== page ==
Nation & World

McDonald's sales growth slows

Fast-food rivals muscle in

Bloomberg

McDonald’s by sales posted same-store growth in its home market that missed estimates in the second quarter, even as global growth continues at a steady clip.
Bloomberg McDonald’s by sales posted same-store growth in its home market that missed estimates in the second quarter, even as global growth continues at a steady clip.

McDonald’s is feeling the heat from its competitors in the United States.

The world’s biggest restaurant chain by sales this past week posted same-store growth in its home market that missed estimates in the second quarter, even as global growth continues at a steady clip.

Slowing customer traffic in the United States offset positive comparable guest counts in all other regions, resulting in a global guest count drop of 0.3 percent.

“The lighter same-store sales in the U.S. is going to be where a lot of people question,” said Edward Jones analyst Brian Yarbrough. “The U.S. was a little bit disappointing.”

The slower-than-expected U.S. sales growth comes as competitors increasingly elbow into what used to be McDonald’s territory.

Starbucks, which has about the same number of U.S. locations as McDonald’s, has been improving its food and trying to lock customers in with a growing rewards program.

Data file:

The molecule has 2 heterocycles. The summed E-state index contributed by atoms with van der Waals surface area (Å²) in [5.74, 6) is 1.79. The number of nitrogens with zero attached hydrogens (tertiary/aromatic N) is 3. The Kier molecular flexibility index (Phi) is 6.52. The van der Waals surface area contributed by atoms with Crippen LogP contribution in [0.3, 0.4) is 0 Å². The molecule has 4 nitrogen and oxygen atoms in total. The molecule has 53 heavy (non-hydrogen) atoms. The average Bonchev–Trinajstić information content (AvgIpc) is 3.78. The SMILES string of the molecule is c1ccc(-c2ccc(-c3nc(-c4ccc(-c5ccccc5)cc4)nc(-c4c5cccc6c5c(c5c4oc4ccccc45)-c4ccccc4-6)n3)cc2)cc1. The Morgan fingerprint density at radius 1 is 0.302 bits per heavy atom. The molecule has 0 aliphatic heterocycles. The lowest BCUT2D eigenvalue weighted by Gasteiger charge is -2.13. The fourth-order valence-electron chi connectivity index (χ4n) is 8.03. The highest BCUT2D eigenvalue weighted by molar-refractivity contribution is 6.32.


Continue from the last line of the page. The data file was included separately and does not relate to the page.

As McDonald’s renews its breakfast push, Dunkin’ Donuts has started offering breakfast sandwiches during all hours, and just introduced doughnut fries for $2.

McDonald’s has been on a mission to improve its burgers with the introduction earlier this year of fresh Quarter Pounder sandwiches across the United States, where the chain has about 14,000 locations.

The chain also is adding delivery across the globe to bring food to customers increasingly looking for convenient meal options.

Same-store sales rose 4 percent globally last quarter, compared with estimates of 3.6 percent.

In the United States, the key metric missed forecasts, rising 2.6 percent, slower than first-quarter rates.

Excluding some items, profit amounted to $1.99 a share in the quarter that ended June 30, compared with the $1.93 average of analysts’ estimates.

Revenue was $5.35 billion, exceeding projections for $5.33 billion.

The company said in June that it was reducing corporate head count to further trim expenses, and that it would incur $80 million to $90 million in charges related to severance pay and the closing of field offices in the second quarter.

The chain recently has struggled to regain its footing during breakfast time, and has been pushing egg sandwiches and coffee to lure Americans.

After introducing all-day breakfast in 2015, the company has refocused its efforts on the morning hours, when competition is particularly steep, CEO Steve Easterbrook said in April.

The Golden Arches is trying to improve its image among diners. Along with fresh beef, the chain is starting to phase out plastic straws in some European markets as concerns about consumer waste increase.

Comparable sales in the company’s international lead segment that includes the United Kingdom and Germany gained 4.9 percent, beating the 4.1 percent analysts had expected.

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McDonald’s high-growth markets, including China and Italy, posted an increase of 2.4 percent, compared with projections for 2.5 percent growth. Strong demand in Italy helped this segment, while the company had “continued challenges in South Korea,” it said in a statement on Thursday.

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